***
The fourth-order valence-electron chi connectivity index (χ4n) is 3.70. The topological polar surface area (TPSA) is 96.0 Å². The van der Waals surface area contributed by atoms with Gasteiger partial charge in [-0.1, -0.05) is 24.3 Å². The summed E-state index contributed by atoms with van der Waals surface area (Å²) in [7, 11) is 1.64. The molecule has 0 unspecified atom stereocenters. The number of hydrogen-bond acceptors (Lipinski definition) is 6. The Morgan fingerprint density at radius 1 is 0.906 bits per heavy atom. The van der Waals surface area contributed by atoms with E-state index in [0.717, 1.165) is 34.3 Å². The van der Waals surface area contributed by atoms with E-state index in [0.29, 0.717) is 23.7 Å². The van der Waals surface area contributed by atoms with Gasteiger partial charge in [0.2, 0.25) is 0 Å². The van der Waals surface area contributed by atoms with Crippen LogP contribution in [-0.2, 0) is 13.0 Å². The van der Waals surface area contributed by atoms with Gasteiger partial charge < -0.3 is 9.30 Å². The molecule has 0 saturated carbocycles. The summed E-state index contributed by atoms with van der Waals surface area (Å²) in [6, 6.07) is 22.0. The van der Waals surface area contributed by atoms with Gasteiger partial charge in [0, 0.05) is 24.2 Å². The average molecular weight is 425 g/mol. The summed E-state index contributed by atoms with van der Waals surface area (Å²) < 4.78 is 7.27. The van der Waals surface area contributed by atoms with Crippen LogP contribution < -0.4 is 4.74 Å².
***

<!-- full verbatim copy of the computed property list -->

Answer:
The fourth-order valence-electron chi connectivity index (χ4n) is 3.70. The topological polar surface area (TPSA) is 96.0 Å². The van der Waals surface area contributed by atoms with Gasteiger partial charge in [-0.1, -0.05) is 24.3 Å². The summed E-state index contributed by atoms with van der Waals surface area (Å²) in [7, 11) is 1.64. The molecule has 0 unspecified atom stereocenters. The number of hydrogen-bond acceptors (Lipinski definition) is 6. The Morgan fingerprint density at radius 1 is 0.906 bits per heavy atom. The van der Waals surface area contributed by atoms with E-state index in [0.717, 1.165) is 34.3 Å². The van der Waals surface area contributed by atoms with E-state index in [0.29, 0.717) is 23.7 Å². The van der Waals surface area contributed by atoms with Gasteiger partial charge in [0.2, 0.25) is 0 Å². The van der Waals surface area contributed by atoms with Crippen LogP contribution in [-0.2, 0) is 13.0 Å². The van der Waals surface area contributed by atoms with Gasteiger partial charge < -0.3 is 9.30 Å². The molecule has 0 saturated carbocycles. The summed E-state index contributed by atoms with van der Waals surface area (Å²) in [6, 6.07) is 22.0. The van der Waals surface area contributed by atoms with Gasteiger partial charge in [0, 0.05) is 24.2 Å². The average molecular weight is 425 g/mol. The summed E-state index contributed by atoms with van der Waals surface area (Å²) < 4.78 is 7.27. The van der Waals surface area contributed by atoms with Crippen LogP contribution < -0.4 is 4.74 Å².